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Inventory Site Record

Walthamstow Marshes (Waltham Forest)

Brief Description

Walthamstow Marshes, now designated a Nature Reserve, is one of the last surviving examples of natural marshland in the London area and still exhibits subtle signs of the post-glacial landscape and of the ancient Lammas lands system of management, under which the marsh was used for the common grazing of cattle, hence its historical name of Walthamstow Common Marsh. From spring to late summer the Marsh was left to grow and cut for hay according to a system of plots. Grazing ceased in 1934, but was re-introduced in 2003. Hay continued to be cut from parts of the marsh in late summer to help maintain its diversity of plants and animals. The site comprises a number of areas, including North Marsh, South Marsh and Leyton Marsh, with some areas, such as Lammas Meadow, Coppermill Fields and Bomb Crater Pond, named to recall its past history.

Practical Information
Previous / Other name:
Walthamstow Common Marsh
Site location:
Lea Bridge Road
Postcode:
E10 7QL
What 3 Words:
losses.heats.zealous
Type of site:
Public Open Land
Borough:
Waltham Forest
Open to public?
Yes
Opening times:
unrestricted
Special conditions:
Facilities:
Cycle ways, car parks, visitor centre
Events:
Public transport:
Rail: Clapton then bus/walk. Bus: 22a, 55, 56, 48
Research updated:
22/07/2021
Last minor changes:
14/07/2022

Please check with the site owner or manager for latest news. www.visitleevalley.org.uk/walthamstowmarshes

Full Site Description

During the industrial revolution, the land retained its agricultural use, though increasingly hemmed in by surrounding development. As hay making and grazing reduced, the local council acquired the site with plans to develop it for recreational use but WWII and subsequent austerity halted these plans. Signs of anti-landing trenches and the impact of WWII bombing are still visible today, the latter recalled in Bomb Crater Pond, the site of a V-2 bomb that landed on 11 February 1945. In 1965, the Marsh was acquired by Lee Valley Regional Park Authority (LVRPA) as part of its plans to acquire land for the new Lee Valley Regional Park. After pressure from local campaigners to protect the marshes from development, Walthamstow Marsh was designated a Site of Special Scientific Interest in 1985 and has since then been designated a nature reserve by the park authority. The reserve is actively managed by LVRPA with the aim of retaining its original grassland meadows and marshlands and increasing its value for wildlife, while providing for informal recreation. The site comprises a number of areas, including North Marsh, South Marsh and Leyton Marsh, with some such as Lammas Meadow named to recall its past history.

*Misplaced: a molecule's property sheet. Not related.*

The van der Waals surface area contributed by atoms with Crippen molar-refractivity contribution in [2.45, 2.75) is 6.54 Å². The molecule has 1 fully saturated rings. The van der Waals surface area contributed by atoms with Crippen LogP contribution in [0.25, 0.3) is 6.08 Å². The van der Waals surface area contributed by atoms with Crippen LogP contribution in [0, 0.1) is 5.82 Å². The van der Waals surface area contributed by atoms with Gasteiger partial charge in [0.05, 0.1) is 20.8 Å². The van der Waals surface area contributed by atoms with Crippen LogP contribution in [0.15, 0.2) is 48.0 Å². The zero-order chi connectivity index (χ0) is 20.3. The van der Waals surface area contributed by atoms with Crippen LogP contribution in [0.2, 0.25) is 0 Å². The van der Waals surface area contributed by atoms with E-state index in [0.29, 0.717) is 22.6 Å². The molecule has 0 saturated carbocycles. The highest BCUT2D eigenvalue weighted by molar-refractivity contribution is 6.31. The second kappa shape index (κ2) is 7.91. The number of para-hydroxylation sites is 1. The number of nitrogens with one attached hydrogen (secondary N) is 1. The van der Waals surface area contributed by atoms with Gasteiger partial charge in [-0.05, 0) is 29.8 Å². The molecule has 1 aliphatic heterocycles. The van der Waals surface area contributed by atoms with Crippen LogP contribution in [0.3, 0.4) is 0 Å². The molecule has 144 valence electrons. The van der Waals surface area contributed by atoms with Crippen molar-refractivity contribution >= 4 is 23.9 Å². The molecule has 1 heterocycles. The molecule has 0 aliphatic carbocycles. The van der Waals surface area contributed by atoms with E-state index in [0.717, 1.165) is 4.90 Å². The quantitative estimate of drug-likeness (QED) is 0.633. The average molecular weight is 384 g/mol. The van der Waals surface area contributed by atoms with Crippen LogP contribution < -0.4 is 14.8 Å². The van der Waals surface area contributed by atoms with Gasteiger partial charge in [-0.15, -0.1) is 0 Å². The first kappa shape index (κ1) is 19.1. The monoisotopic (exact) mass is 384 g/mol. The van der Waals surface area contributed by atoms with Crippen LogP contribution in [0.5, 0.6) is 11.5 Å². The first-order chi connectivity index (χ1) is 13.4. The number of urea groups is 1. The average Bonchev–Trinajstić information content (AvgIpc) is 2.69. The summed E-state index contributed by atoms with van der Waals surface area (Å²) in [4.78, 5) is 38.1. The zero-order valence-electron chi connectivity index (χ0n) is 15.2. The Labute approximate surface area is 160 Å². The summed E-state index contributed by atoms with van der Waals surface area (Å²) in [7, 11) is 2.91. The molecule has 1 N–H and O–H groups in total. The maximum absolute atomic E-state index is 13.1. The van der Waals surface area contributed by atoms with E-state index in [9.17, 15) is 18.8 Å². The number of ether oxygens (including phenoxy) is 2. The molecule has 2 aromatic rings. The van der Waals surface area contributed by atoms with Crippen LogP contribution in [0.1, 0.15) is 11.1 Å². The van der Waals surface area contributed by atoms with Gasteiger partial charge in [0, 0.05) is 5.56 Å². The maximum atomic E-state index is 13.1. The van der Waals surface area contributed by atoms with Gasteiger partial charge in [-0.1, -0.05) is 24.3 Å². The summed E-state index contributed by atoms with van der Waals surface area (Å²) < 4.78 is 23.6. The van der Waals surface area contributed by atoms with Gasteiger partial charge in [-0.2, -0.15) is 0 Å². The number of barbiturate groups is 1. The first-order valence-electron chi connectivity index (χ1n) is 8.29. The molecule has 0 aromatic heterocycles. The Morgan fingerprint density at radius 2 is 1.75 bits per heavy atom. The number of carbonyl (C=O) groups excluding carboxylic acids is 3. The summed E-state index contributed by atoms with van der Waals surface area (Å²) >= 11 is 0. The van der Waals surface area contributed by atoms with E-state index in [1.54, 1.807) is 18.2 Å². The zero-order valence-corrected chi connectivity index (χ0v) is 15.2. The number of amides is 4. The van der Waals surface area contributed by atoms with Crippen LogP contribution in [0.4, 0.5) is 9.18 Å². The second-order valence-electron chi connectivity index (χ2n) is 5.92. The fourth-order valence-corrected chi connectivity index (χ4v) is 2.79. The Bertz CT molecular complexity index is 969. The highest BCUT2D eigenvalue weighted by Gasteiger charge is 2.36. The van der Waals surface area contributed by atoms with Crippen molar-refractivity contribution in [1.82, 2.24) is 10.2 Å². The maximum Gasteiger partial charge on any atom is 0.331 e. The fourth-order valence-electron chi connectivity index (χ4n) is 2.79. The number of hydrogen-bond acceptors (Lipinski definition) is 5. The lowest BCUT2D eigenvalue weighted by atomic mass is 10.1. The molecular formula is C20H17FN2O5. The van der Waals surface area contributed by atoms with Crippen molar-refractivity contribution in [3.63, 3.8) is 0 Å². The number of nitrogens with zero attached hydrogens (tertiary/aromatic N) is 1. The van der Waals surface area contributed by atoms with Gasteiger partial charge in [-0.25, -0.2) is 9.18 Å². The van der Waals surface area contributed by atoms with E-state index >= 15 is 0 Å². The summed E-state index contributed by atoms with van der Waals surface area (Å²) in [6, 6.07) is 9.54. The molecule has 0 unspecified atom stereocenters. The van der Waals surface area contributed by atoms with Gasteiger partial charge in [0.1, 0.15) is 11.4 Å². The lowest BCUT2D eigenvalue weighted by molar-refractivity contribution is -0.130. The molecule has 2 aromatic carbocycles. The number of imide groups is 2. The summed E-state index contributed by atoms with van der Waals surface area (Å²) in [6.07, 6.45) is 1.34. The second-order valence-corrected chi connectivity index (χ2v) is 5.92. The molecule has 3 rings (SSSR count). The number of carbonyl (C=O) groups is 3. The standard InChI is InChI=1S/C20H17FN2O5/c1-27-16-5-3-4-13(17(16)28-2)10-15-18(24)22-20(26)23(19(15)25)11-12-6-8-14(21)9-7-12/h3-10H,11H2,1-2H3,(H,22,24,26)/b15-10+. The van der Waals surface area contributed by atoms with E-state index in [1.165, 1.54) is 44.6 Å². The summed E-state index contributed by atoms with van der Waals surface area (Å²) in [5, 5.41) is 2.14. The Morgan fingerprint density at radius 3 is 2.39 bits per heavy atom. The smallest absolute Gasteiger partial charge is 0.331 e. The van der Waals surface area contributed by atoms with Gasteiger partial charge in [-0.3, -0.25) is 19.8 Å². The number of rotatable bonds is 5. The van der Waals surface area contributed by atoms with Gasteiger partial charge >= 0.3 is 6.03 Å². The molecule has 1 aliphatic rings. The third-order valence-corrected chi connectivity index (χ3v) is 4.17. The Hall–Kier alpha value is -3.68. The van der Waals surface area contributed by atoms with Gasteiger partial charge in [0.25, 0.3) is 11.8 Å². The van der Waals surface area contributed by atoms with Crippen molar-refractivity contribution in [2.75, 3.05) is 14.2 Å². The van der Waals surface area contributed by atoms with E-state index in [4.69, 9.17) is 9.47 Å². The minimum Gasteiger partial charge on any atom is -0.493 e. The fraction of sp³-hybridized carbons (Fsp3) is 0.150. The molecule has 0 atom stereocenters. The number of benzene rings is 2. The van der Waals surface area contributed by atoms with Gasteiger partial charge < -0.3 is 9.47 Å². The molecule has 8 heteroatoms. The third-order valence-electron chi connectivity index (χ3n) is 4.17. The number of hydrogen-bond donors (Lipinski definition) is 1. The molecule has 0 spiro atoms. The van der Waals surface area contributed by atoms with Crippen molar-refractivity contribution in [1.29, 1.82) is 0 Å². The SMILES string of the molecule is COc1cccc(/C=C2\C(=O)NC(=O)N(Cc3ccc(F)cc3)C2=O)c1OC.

Old traditions have continued with the re-introduction in 2003 of grazing by cows on part of the Marshes, which assists maintain the biodiversity. Conservation grazing takes place each year between May and November and then the cattle are moved to overwinter. The woodlands that are a recent and unintentional addition to the Marshes are managed using traditional practices such as coppicing and pollarding during the winter. 

There are records of around 400 plant species and over 500 insect species including butterflies and dragonflies, with the Willow Emerald Damselfly a recent arrival that has a restricted distribution within London. Uncommon species now found on Walthamstow Marshes include the water vole, the Dotted Fanfoot and Webb’s Wainscot moths and plants such as Creeping Marshwort, Brookweed and Adder’s-tongue Fern.